Start the cobbler-making process by tossing together fruit, sugar, and your choice of thickener. I usually prefer tapioca to corn starch or flour–you can see the tapioca pearls in the photos above–because I think it gives the filling a less pasty texture. As you can also see, I used two types of nectarines (white and yellow) because that’s what I had on hand. Then I tossed in two cups of pitted cherries. If you have peaches instead of nectarines, or more cherries and fewer nectarines, that’s fine. Cobbler is a very forgiving dessert. (Just be sure to peel your peaches before you cut them up–one of the reasons I prefer nectarines to peaches is that you can eat them skin and all.) You’ll need about 5 cups of chopped fruit, in whatever combination you come up with.
The topping created by this recipe is a little more custardy than what you’ll find in most cobblers. As I’ve mentioned before, there are many opinions about what a cobbler topping should be. This is most definitely a Group 3 cobbler, but the cakey topping is very, very soft. In fact, I think it’s closer to bread pudding than cake. I really love that texture in this cobbler, as does the rest of the Foodie family, but if it’s not your cup of tea, there’s no law against combining these fruits with something a little more firm–for instance, the topping I use when I make Blackberry Cobbler. I used a gluten-free flour blend (Namaste Foods’ Perfect Flour Blend) which includes xanthan gum, but regular AP wheat flour will work just as well. If you use a gluten-free blend without xanthan gum, add half a teaspoon to the dry ingredients listed below.
Give this cobbler 10 or 15 minutes to cool once you take it out of the oven, because the fruit filling will be way too hot to eat anytime sooner–and it will melt the vanilla ice cream that is, as far as I’m concerned, a required part of the cobbler experience.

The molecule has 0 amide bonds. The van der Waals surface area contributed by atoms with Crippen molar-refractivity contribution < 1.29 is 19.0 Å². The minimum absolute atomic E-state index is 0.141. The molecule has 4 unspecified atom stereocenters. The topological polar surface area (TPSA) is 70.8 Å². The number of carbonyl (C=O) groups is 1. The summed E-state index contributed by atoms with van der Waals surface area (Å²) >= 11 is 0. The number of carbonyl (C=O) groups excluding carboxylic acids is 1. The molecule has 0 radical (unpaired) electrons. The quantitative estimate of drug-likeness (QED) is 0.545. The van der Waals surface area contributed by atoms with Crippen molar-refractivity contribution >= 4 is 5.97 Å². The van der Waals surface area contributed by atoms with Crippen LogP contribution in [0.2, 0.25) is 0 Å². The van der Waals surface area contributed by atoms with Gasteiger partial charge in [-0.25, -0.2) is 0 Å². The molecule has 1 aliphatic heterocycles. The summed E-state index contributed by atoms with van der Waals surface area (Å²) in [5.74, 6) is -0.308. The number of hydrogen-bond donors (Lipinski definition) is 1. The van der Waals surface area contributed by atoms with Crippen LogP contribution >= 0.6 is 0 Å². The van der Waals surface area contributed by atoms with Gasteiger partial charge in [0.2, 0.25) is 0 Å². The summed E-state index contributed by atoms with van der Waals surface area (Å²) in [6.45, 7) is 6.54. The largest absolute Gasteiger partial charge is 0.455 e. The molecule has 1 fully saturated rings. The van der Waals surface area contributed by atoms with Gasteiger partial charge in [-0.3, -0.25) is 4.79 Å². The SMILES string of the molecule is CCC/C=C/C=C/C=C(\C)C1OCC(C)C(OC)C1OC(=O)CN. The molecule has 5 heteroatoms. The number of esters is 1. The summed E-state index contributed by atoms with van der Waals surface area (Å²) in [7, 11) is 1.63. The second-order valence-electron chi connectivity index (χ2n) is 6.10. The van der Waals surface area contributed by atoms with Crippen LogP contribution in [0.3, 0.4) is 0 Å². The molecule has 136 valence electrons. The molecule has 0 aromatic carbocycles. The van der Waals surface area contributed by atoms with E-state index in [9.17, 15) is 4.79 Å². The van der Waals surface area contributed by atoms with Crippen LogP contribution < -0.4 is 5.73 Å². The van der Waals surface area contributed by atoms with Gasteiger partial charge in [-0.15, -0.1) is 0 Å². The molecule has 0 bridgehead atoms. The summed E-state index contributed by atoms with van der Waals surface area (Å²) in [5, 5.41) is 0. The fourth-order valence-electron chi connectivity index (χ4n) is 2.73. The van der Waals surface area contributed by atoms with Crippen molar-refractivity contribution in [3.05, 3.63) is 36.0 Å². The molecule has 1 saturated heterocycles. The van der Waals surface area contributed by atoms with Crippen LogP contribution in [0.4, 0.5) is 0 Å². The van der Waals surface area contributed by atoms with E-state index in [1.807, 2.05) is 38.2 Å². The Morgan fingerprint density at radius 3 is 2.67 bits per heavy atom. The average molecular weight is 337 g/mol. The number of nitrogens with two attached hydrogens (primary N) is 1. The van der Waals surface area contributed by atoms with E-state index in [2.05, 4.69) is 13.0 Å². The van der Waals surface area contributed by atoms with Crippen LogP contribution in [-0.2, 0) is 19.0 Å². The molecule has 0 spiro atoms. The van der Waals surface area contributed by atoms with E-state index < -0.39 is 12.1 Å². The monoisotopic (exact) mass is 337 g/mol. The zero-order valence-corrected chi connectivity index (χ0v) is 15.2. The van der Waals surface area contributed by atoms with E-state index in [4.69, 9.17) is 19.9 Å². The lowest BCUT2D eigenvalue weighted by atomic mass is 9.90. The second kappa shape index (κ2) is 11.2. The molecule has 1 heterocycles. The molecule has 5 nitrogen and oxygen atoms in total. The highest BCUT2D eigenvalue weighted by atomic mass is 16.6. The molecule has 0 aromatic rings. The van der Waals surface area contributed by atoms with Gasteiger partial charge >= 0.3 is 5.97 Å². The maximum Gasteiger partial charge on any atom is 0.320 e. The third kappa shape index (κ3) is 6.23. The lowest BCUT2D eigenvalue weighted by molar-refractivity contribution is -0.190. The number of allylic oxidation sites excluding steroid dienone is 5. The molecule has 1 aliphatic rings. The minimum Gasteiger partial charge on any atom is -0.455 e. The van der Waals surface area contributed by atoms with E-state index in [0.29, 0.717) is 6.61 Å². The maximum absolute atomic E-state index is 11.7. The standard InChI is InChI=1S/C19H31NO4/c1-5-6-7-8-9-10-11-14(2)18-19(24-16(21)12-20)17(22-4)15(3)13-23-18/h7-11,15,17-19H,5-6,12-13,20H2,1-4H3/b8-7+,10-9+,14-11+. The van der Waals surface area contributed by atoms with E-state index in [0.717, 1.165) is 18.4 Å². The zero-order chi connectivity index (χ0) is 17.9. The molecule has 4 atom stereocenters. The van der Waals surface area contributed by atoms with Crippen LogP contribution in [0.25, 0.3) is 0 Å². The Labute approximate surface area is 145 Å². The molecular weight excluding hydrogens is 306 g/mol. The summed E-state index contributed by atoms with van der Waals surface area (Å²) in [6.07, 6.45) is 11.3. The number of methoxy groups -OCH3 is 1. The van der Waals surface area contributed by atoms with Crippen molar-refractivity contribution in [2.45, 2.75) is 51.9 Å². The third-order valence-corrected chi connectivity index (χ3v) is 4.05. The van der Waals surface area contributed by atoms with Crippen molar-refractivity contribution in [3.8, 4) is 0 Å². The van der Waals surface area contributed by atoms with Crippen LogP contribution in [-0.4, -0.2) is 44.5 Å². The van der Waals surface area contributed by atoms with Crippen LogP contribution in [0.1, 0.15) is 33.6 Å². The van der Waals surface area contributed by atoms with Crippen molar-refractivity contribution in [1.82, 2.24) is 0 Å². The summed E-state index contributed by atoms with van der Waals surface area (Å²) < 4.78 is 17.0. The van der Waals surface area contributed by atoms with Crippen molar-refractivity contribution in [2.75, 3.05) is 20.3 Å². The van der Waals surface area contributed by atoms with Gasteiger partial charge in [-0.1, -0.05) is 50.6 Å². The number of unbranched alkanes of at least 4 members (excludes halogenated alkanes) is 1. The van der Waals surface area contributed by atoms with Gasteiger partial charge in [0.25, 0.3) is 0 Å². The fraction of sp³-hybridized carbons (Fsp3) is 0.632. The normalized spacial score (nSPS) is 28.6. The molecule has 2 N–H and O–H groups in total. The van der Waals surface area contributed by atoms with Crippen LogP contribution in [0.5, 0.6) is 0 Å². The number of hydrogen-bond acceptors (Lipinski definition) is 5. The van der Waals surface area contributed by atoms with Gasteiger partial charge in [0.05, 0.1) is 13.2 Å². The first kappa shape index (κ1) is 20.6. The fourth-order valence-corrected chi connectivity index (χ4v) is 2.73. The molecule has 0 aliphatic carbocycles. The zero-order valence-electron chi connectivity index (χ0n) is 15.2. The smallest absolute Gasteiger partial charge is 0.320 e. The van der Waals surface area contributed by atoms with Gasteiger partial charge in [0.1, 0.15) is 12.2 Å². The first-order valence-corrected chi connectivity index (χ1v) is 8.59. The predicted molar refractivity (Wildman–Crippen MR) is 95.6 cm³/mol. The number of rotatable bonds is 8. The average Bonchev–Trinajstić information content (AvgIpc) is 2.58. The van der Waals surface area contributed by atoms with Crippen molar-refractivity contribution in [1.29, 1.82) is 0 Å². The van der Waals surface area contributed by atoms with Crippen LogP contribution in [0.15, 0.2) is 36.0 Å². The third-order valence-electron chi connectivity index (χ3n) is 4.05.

3 cups nectarines, sliced or chopped
2 cups cherries, pitted
1/2 cup sugar
3 T. minute tapioca
1 tsp. almond extract
1/2 cup gluten-free flour blend (or AP wheat flour)
1/2 cup sugar
1/2 tsp. salt
1 1/2 tsp. baking powder
4 T. (half a stick) butter, in small pieces
1 egg, beaten
Preheat the oven to 350 degrees. Lightly coat a 9-inch deep dish pie pan (or a 9-inch square pan) with non-stick spray and set aside.
In a large bowl, combine the nectarines, cherries, sugar, tapioca, and almond extract. Toss to coat the fruit with sugar and tapioca. Let this mixture sit at room temperature for about 10 minutes, so the tapioca has time to soften.
While the tapioca softens, measure the flour, sugar, salt, and baking powder into a medium bowl. Stir to combine the dry ingredients. Add the butter and toss to coat the pieces with flour. Then use a pastry cutter (or two sharp knives) to cut the butter into the dry ingredients, until the butter is in pea-size crumbs and the mixture looks sandy. Gently stir in the egg, just until the dry ingredients are moist.